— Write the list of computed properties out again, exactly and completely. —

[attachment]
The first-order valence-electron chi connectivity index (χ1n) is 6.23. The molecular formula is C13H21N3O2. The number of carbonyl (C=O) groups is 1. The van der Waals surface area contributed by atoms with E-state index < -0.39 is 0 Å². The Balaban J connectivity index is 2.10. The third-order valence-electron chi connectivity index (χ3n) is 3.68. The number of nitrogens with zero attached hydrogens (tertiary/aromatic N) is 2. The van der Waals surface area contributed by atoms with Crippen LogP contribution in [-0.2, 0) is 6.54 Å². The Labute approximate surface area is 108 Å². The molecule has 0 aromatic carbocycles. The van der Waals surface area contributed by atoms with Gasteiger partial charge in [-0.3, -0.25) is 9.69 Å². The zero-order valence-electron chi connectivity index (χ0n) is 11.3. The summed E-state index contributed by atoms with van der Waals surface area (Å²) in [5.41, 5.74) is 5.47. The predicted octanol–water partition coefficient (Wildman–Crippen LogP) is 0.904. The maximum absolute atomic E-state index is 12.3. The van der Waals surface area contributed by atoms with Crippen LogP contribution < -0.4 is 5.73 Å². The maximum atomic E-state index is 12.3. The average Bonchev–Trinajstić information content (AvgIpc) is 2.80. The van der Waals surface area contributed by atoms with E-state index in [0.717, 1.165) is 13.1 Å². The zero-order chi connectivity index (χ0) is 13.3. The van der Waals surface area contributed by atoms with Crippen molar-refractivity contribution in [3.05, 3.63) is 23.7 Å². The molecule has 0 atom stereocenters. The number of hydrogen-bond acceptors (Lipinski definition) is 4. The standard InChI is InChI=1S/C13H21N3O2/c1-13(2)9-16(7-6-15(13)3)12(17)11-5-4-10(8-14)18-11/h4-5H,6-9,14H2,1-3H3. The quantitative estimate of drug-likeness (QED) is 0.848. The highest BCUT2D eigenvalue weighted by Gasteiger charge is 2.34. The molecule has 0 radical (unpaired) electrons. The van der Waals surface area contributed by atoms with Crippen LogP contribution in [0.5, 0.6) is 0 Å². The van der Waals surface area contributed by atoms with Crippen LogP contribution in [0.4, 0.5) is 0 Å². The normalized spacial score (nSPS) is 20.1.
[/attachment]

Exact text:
The first-order valence-electron chi connectivity index (χ1n) is 6.23. The molecular formula is C13H21N3O2. The number of carbonyl (C=O) groups is 1. The van der Waals surface area contributed by atoms with E-state index < -0.39 is 0 Å². The Balaban J connectivity index is 2.10. The third-order valence-electron chi connectivity index (χ3n) is 3.68. The number of nitrogens with zero attached hydrogens (tertiary/aromatic N) is 2. The van der Waals surface area contributed by atoms with Crippen LogP contribution in [-0.2, 0) is 6.54 Å². The Labute approximate surface area is 108 Å². The molecule has 0 aromatic carbocycles. The van der Waals surface area contributed by atoms with Gasteiger partial charge in [-0.3, -0.25) is 9.69 Å². The zero-order valence-electron chi connectivity index (χ0n) is 11.3. The summed E-state index contributed by atoms with van der Waals surface area (Å²) in [5.41, 5.74) is 5.47. The predicted octanol–water partition coefficient (Wildman–Crippen LogP) is 0.904. The maximum absolute atomic E-state index is 12.3. The van der Waals surface area contributed by atoms with Crippen LogP contribution < -0.4 is 5.73 Å². The maximum atomic E-state index is 12.3. The average Bonchev–Trinajstić information content (AvgIpc) is 2.80. The van der Waals surface area contributed by atoms with E-state index in [0.717, 1.165) is 13.1 Å². The zero-order chi connectivity index (χ0) is 13.3. The van der Waals surface area contributed by atoms with Crippen molar-refractivity contribution in [3.05, 3.63) is 23.7 Å². The molecule has 0 atom stereocenters. The number of hydrogen-bond acceptors (Lipinski definition) is 4. The standard InChI is InChI=1S/C13H21N3O2/c1-13(2)9-16(7-6-15(13)3)12(17)11-5-4-10(8-14)18-11/h4-5H,6-9,14H2,1-3H3. The quantitative estimate of drug-likeness (QED) is 0.848. The highest BCUT2D eigenvalue weighted by Gasteiger charge is 2.34. The molecule has 0 radical (unpaired) electrons. The van der Waals surface area contributed by atoms with Crippen LogP contribution in [0.5, 0.6) is 0 Å². The van der Waals surface area contributed by atoms with Crippen LogP contribution in [0.4, 0.5) is 0 Å². The normalized spacial score (nSPS) is 20.1.